Centuries ago when print did not exist, when paper did not exist, when composition of written language did not exist, there was something else by which history was passed on — and that was oral tradition. Spectacular stories of history were transferred from one generation to the next by word of mouth, passed down from the old to the young, and persistently down the roots of time. Eventually when historical records were able to be established, the lack of necessity for storytelling made it into a lost art. Besides storytelling to children, the art of storytelling is often not the first thing that comes to mind when we think of art in the post-modern era. My proposal to you is that there is no greater hidden agenda in the early development of a medical professional, especially for a physician, than to be the most exceptional and engaging storyteller that ever existed.
As a third-year medical student, the transition from learning basic sciences in a classroom to adjusting to the culture of clinical medicine in the hospital is steep. No longer does our education primarily come from textbooks, articles, or printed PowerPoint slides, rather our education comes from each of the stories that we hear from every single patient that we meet on the wards. Our main teachers are our patients by way of their illness progression, their sensitive and personal details, their social environment, and the relationships that we develop with them. Our job as physicians-to-be is to know everything about our patients and to the best of our ability, be able to cultivate a systematic approach in presenting our patients’ stories to our team members and medical faculty. The art of storytelling is an integral component in the art of medicine, and there are core ingredients which make a story great and a storyteller compelling.
For a story to be great, it must be easily followed by the audience. The story must have a beginning, middle, and end; it must be chronological, it must be forward thinking and as linear as possible for the audience. Details are of utmost importance, if the protagonist of a story is introduced, what did the person look like, where did the person come from, what was the person’s history — you want to know everything about that person because the story revolves around the protagonist. It is also important to set the context of the story, you want to address where the story is happening so that you can place the protagonist appropriately in the right setting.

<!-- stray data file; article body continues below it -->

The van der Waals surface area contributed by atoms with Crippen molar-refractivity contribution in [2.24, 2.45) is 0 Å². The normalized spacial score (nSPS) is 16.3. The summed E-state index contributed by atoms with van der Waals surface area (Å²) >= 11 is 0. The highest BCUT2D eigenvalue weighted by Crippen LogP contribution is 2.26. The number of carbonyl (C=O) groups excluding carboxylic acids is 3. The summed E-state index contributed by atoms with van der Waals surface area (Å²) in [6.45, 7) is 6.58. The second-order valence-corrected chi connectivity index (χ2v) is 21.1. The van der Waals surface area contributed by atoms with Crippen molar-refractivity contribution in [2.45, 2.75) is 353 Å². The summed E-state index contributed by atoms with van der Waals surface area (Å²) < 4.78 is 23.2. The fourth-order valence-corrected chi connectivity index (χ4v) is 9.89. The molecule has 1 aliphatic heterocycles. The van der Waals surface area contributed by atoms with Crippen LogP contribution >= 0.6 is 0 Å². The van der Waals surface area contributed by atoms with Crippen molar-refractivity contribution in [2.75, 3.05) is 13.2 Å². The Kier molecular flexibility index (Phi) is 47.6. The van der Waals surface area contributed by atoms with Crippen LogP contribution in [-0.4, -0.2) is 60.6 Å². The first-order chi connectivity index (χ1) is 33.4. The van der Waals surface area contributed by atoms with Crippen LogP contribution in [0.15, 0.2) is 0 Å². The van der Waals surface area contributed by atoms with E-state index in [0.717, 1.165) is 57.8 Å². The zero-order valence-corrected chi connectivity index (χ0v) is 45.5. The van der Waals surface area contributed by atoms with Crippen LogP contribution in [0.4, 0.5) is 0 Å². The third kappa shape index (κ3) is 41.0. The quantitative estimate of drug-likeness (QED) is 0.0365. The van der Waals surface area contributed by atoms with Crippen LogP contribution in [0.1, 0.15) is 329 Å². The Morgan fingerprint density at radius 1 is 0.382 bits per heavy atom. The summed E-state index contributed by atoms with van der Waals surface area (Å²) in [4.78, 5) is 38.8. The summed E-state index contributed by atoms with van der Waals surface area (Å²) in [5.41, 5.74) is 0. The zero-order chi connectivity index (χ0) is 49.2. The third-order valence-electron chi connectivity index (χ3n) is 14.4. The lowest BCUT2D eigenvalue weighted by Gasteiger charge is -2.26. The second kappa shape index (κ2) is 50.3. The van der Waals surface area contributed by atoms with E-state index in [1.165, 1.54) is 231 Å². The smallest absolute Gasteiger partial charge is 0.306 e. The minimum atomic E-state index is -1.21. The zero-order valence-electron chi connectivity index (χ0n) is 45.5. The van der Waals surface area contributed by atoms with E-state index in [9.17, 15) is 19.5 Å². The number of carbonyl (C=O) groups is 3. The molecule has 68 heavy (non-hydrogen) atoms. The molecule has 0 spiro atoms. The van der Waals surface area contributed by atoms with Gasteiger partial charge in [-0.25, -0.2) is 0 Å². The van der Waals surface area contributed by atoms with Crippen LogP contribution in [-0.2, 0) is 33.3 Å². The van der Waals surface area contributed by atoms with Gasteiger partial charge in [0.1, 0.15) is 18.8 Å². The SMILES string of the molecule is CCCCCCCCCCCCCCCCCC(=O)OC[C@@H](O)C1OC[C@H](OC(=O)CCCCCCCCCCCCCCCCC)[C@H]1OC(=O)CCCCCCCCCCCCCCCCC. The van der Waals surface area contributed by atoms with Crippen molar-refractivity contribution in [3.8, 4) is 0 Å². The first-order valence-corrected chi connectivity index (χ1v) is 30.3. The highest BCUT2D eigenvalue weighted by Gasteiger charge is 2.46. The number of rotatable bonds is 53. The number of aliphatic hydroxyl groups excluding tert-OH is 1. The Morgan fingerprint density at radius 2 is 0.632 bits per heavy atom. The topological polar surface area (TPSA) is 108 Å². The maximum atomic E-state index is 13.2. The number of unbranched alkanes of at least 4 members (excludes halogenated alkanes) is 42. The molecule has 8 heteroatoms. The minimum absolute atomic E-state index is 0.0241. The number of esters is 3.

For a storyteller to be effective and captivating, the storyteller must be able to connect with the audience. It is difficult to connect with the audience if you are staring down at a piece of paper. However, when you lock eyes with the audience and tell them the details of a profound story, in response, the audience should be hanging on every last word that you speak. Delivery is also important, the manners in which you present the story in terms of attitude, dynamics, and vocal projection are as equally important as the subject itself. A captivating storyteller is one who is able to engage and place the audience into the story.
Ultimately, to master the art of storytelling you must both master the story and the telling. It is one of the most difficult tasks of a medical student to learn a new story from a patient which is delivered in pieces, to rearrange the parts of that story, synthesize a cohesive and concise narrative, and present the story in a dynamic and systematic fashion in a way that is understood by the medical team. The greatest physicians that we encounter are also the greatest storytellers. These master storytellers have treasured countless stories from countless relationships with patients, each who have built upon the medical knowledge of the physician. For the physician who has the privilege of caring for a patient, that physician must not only know the patient’s story, but must also take that story to heart and strive to become a master storyteller.